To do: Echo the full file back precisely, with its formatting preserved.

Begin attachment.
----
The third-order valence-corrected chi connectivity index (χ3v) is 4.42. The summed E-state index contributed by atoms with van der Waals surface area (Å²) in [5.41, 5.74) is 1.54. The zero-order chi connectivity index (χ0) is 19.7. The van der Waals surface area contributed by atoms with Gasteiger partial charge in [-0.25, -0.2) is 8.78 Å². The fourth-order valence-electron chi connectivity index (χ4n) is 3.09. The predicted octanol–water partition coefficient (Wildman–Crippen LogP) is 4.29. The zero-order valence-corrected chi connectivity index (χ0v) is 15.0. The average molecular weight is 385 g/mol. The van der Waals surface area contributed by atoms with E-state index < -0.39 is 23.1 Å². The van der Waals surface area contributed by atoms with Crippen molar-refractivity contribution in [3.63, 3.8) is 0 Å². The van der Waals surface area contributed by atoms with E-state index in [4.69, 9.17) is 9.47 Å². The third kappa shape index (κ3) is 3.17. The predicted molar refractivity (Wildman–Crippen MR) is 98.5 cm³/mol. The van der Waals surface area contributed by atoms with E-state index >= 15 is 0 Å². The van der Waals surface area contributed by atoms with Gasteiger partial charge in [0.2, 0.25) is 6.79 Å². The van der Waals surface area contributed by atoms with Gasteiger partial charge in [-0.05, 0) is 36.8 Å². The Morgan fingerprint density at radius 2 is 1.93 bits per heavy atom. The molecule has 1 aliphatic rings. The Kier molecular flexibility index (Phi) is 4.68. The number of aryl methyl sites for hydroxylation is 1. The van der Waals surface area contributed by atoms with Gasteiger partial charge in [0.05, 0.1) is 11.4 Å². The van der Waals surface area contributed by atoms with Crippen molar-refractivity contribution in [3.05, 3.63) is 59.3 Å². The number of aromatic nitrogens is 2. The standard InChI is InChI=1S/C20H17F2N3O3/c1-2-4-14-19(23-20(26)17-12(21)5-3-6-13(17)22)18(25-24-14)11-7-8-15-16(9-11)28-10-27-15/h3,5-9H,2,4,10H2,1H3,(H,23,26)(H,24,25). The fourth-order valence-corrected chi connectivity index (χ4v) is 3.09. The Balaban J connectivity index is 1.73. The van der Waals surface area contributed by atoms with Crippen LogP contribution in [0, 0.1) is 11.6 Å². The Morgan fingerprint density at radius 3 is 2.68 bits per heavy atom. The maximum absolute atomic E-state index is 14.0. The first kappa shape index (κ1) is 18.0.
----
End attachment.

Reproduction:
The third-order valence-corrected chi connectivity index (χ3v) is 4.42. The summed E-state index contributed by atoms with van der Waals surface area (Å²) in [5.41, 5.74) is 1.54. The zero-order chi connectivity index (χ0) is 19.7. The van der Waals surface area contributed by atoms with Gasteiger partial charge in [-0.25, -0.2) is 8.78 Å². The fourth-order valence-electron chi connectivity index (χ4n) is 3.09. The predicted octanol–water partition coefficient (Wildman–Crippen LogP) is 4.29. The zero-order valence-corrected chi connectivity index (χ0v) is 15.0. The average molecular weight is 385 g/mol. The van der Waals surface area contributed by atoms with E-state index < -0.39 is 23.1 Å². The van der Waals surface area contributed by atoms with Crippen molar-refractivity contribution in [3.63, 3.8) is 0 Å². The van der Waals surface area contributed by atoms with E-state index in [4.69, 9.17) is 9.47 Å². The third kappa shape index (κ3) is 3.17. The predicted molar refractivity (Wildman–Crippen MR) is 98.5 cm³/mol. The van der Waals surface area contributed by atoms with E-state index >= 15 is 0 Å². The van der Waals surface area contributed by atoms with Gasteiger partial charge in [0.2, 0.25) is 6.79 Å². The van der Waals surface area contributed by atoms with Gasteiger partial charge in [-0.05, 0) is 36.8 Å². The Morgan fingerprint density at radius 2 is 1.93 bits per heavy atom. The molecule has 1 aliphatic rings. The Kier molecular flexibility index (Phi) is 4.68. The number of aryl methyl sites for hydroxylation is 1. The van der Waals surface area contributed by atoms with Gasteiger partial charge in [0.05, 0.1) is 11.4 Å². The van der Waals surface area contributed by atoms with Crippen molar-refractivity contribution in [3.05, 3.63) is 59.3 Å². The number of aromatic nitrogens is 2. The standard InChI is InChI=1S/C20H17F2N3O3/c1-2-4-14-19(23-20(26)17-12(21)5-3-6-13(17)22)18(25-24-14)11-7-8-15-16(9-11)28-10-27-15/h3,5-9H,2,4,10H2,1H3,(H,23,26)(H,24,25). The fourth-order valence-corrected chi connectivity index (χ4v) is 3.09. The Balaban J connectivity index is 1.73. The van der Waals surface area contributed by atoms with Crippen LogP contribution in [0, 0.1) is 11.6 Å². The Morgan fingerprint density at radius 3 is 2.68 bits per heavy atom. The maximum absolute atomic E-state index is 14.0. The first kappa shape index (κ1) is 18.0.